Buford, Wyoming: Tree in the Rock
Famous tree that seems to sprout from solid rock, preserved between the east and west lanes of I-80. The lone pine tree has been fascinating travelers since the first railroad passed through in 1867. Roadsideamerica.com Report...
Visitor Tips and News About Tree in the Rock
Love this story of fascination and perseverance. I can picture the locomotive firemen 'giving the tree a drink'. This, quite possibly, is one of the earliest examples of tree hugging. How can you NOT stop here.[Mark Thomas, 01/18/2014]
The granite rocks where the tree has taken root are encircled by a belt of steel cable to prevent the tree roots or other forces from spreading them apart, which could kill the tree.[El Gallo Rey, 08/15/2013]
Keep an eye out for the sign on left side of the freeway that says "Point of Interest."[Lisa, 04/03/2012]
A roadside marker says it all:
"This small pine tree that seems to be growing out of solid rock has fascinated travelers since the first train rolled past on the Union Pacific Railroad. It is said that the builders of the original railroad diverted the tracks slightly to pass by the tree as they laid rails across Sherman Mountain in 1867-69. It is also said that trains stopped here while locomotive firemen 'gave the tree a drink' from their water buckets. The railroad moved several miles to the south in 1901 and the abandoned grade became a wagon road.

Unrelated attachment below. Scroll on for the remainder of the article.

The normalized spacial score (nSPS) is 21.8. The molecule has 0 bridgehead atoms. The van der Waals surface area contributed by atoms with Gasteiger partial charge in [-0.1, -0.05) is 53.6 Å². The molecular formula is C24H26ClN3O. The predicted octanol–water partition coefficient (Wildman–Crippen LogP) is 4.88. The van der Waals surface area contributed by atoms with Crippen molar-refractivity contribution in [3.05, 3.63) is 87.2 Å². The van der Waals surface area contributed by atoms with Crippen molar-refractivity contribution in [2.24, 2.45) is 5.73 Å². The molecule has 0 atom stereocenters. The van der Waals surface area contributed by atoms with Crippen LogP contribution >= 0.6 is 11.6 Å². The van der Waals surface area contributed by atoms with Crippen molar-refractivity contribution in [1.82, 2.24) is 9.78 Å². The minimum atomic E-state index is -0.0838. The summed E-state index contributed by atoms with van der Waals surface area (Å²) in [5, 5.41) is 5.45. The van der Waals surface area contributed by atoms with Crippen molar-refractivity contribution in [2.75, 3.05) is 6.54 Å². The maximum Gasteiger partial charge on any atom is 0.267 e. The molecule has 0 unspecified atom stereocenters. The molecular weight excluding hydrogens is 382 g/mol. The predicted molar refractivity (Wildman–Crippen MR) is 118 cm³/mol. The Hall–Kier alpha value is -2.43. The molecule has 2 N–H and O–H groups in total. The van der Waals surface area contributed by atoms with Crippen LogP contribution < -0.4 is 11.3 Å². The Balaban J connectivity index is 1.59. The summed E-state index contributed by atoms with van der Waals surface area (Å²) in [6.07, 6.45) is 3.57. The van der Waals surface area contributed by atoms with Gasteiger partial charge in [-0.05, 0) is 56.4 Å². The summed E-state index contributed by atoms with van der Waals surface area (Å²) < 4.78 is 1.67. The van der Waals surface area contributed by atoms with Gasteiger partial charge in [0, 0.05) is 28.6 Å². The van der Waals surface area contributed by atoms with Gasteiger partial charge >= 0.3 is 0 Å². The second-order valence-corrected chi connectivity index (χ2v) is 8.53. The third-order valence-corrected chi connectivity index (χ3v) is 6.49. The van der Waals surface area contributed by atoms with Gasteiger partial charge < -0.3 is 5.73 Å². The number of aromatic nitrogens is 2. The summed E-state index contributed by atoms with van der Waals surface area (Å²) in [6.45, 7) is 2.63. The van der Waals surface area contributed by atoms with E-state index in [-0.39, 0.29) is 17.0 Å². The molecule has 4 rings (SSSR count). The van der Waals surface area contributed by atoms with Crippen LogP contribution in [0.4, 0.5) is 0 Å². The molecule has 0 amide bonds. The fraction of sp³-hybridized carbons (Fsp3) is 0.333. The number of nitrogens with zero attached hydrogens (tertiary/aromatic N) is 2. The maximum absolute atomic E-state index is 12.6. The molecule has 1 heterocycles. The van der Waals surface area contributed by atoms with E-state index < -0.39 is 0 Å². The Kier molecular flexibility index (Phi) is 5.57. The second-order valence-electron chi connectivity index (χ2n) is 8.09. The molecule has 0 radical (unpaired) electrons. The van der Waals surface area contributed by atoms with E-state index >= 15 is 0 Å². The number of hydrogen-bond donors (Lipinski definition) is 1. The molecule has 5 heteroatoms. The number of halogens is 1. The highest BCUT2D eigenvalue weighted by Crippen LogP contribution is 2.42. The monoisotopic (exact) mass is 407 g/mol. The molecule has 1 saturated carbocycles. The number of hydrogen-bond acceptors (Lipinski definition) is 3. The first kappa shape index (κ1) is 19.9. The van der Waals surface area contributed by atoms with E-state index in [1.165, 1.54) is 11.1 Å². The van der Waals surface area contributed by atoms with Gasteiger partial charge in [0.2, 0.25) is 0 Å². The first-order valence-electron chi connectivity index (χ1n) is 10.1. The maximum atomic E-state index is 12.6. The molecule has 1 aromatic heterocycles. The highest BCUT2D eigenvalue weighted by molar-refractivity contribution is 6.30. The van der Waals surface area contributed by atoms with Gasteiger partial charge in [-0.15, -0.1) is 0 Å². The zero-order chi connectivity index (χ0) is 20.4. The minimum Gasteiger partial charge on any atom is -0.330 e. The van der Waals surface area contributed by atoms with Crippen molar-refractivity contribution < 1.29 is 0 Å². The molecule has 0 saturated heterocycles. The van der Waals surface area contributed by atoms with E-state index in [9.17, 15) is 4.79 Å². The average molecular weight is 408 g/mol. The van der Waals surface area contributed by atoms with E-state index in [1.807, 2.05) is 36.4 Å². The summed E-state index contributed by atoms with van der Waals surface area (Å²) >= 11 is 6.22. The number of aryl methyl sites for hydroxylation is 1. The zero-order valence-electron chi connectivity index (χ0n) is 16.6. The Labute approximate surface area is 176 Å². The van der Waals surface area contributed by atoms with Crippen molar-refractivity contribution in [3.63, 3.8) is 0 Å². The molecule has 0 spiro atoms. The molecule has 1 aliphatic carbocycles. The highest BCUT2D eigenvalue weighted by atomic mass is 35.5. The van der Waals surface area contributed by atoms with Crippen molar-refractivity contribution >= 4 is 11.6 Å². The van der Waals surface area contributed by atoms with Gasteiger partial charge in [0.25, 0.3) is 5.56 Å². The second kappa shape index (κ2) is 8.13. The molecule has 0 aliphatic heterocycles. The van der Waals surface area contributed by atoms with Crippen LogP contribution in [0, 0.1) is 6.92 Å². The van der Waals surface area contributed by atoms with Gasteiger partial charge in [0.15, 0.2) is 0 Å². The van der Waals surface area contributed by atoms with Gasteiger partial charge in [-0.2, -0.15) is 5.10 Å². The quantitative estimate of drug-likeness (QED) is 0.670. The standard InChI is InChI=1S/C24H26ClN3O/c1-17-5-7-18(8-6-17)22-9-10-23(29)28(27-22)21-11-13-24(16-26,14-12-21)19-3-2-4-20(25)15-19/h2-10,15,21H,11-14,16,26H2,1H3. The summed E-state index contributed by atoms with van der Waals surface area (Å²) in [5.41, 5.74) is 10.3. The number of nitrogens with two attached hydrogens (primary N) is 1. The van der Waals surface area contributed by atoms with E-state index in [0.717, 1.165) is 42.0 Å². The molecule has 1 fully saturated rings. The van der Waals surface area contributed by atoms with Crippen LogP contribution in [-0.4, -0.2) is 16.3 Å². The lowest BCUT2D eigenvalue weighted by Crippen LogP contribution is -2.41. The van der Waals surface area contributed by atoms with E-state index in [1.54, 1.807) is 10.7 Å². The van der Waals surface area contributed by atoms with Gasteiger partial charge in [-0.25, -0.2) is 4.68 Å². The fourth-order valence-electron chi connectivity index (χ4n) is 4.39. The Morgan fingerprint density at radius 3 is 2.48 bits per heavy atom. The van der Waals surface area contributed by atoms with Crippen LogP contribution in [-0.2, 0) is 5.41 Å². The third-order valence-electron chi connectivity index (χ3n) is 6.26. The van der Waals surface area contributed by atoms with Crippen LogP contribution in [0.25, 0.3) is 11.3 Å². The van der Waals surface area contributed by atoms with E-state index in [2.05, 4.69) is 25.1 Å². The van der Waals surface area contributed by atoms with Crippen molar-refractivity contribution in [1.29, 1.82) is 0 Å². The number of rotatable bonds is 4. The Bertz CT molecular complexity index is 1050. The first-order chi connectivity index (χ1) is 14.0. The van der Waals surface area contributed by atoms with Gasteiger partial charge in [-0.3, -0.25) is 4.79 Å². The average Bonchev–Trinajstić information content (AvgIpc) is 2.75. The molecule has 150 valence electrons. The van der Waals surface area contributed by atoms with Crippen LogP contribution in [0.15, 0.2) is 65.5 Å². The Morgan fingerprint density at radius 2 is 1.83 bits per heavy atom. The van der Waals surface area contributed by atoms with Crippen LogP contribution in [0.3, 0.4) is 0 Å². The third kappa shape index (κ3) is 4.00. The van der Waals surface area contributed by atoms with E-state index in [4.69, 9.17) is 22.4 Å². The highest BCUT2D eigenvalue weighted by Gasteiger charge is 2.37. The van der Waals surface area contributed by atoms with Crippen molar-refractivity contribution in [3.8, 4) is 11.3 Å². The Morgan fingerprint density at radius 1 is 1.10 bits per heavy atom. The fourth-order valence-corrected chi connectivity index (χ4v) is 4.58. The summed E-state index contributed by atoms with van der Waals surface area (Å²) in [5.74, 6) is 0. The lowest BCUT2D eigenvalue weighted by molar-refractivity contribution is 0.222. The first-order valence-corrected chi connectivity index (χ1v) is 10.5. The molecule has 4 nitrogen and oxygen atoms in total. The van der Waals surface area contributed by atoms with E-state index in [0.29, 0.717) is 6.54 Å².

"In 1913 the Lincoln Highway Association was formed 'To procure the establishment of a continuous improved highway from the Atlantic to the Pacific.' The Lincoln Highway was an instant success in a nation enamored with the newfangled automobiles and eager for a place to drive them. The Lincoln passed right by Tree Rock as did U. S. 30 in the 1920s and Interstate 80 in the 1960s. At this place the road was approaching the 8,835-foot Sherman Summit, the highest point on the Lincoln. The view of the surrounding mountains was like nothing that west-bound easterners had ever seen. Still, they noticed the little tree, which became the favored subject of many early postcards and photographs. It still is. "The tree is a somewhat stunted and twisted limber pine (Pinus flexilis), a type of tree commonly found in this area where ponderosa and limber pines dominate the landscape. The age of the tree is unknown, although limber pines can live as long as 2,000 years. The tree grows out of a crack in a boulder of Precambrian era pink Sherman granite formed more than 1-4 billion years ago."[Chuck Rhode, 07/12/2007]